The resistor I mentioned in the input is not to raise the input impedance, but to offer current limiting for the protection diodes in the PGA113. This is a very simple and inexpensive input protection circuit in case the probe is connected to a high voltage. The input impedance of the PGA113 is 10 GOhm (10,000 MOhm) with 5 pF capacitance. Changing the gain does not change this. Since most oscilloscope probes expect to connect to 1 MOhm , 5pF load, a 900 kOhm resistor (assuming a 100 kOhm input series resistor) is necessary from the input pins (2, 3) to ground. This is how the input impedance is defined. Note that there will be some small pF capacitors needed here to make sure the impedance is flat across the usable bandwidth. Most of the other PGAs have much, much lower input impedance and much, much higher capacitance.

This was in response to a few posters who asked about the possibility. You are correct that this would not make the DSONANO a 500 MHz Logic Analyzer, but limited to perhaps 100 to 300 kBs. I think that this would not be very useful because of the small screen and low resolution the DSONANO. But if there are people interested in this, it is a possibility. There are USB 8+ channel Logic Analyzer probes with similar performance for about the same price already, and they show the multiple waveforms on the large PC / Laptop / Netbook screen.

Perhaps what you need is an external battery pack. Model RC airplanes and helicopters have readily available LiPo batteries about the same size as the DSONANO which could operate it for 20-40 hours continuously. Of course this would more than double the thickness and weight of the DSONANO, cost $20-$40 and require a separate charger $20-$20.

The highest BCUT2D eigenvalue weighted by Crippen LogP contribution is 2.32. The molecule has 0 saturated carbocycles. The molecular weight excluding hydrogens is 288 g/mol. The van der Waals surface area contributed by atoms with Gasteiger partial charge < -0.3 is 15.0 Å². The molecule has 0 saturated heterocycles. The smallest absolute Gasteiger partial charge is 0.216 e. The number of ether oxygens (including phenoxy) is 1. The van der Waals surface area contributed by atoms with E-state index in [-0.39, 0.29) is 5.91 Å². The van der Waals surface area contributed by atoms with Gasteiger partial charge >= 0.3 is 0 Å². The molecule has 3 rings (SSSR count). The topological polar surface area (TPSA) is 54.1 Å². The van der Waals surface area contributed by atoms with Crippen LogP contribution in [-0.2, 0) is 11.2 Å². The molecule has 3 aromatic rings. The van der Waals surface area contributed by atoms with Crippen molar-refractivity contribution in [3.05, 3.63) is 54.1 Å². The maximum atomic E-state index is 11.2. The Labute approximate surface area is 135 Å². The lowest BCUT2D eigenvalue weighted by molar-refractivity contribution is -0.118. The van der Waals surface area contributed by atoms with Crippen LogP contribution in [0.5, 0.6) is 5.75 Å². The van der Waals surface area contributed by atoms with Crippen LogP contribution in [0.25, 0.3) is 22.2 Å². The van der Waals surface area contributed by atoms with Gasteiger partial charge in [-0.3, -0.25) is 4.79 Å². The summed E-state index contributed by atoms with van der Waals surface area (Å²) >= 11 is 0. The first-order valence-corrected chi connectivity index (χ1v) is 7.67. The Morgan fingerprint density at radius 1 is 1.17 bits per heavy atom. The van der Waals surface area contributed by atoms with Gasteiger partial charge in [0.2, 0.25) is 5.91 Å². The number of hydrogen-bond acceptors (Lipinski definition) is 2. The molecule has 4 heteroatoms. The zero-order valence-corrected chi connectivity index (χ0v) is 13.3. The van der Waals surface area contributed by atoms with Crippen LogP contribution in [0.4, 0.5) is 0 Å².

SCHEMATIC from Slimfish of 6-22-2010

A few changes suggested:
• AC Couple both channels.
• Delete the 1 MOhm from IC pin 2. This also allows using a 1 nF or 0.1 nF COG (do not use X7R, X5R, Y5U, etc.) on pin2.
• R1, R2, C7 need to be 805 or 1206 for >200V capability. C7 and C? (47pF to GND) need to be COG types
• Delete C8, the ADC has enough capacitance. If a low pass filter is desired here, increase the value of the 100 Ohm resistor and use the input capacitance of the ADC to calculate R.
• Delete the entire Vref section (OpAmp and related parts). Connect pin 4 of the PGA113 to the same place as U5A pin 3 (R13 - C16 junction) in the current DSONANO.

I can help sourcing any parts. TI lists inventory here: focus.ti.com/docs/prod/folders/print/pga113.html

As I write this, The PGA113 is in stock at:
Avnet= 250 , Digi-Key= 98, Newark=139 , Farnell Asia= 519, Farnell Europe= 499 and Mouser= 86

The PGA 112 is almost the same part, but with Binary gain steps. Since this is for a DSO, I thought the simple 1-2-5 gain steps of the PGA113 would be more appropriate. The same vendors listed above have PGA112 in stock at larger quantities. I suggest you contact TI Asia. They can get you free samples and help with buying for production.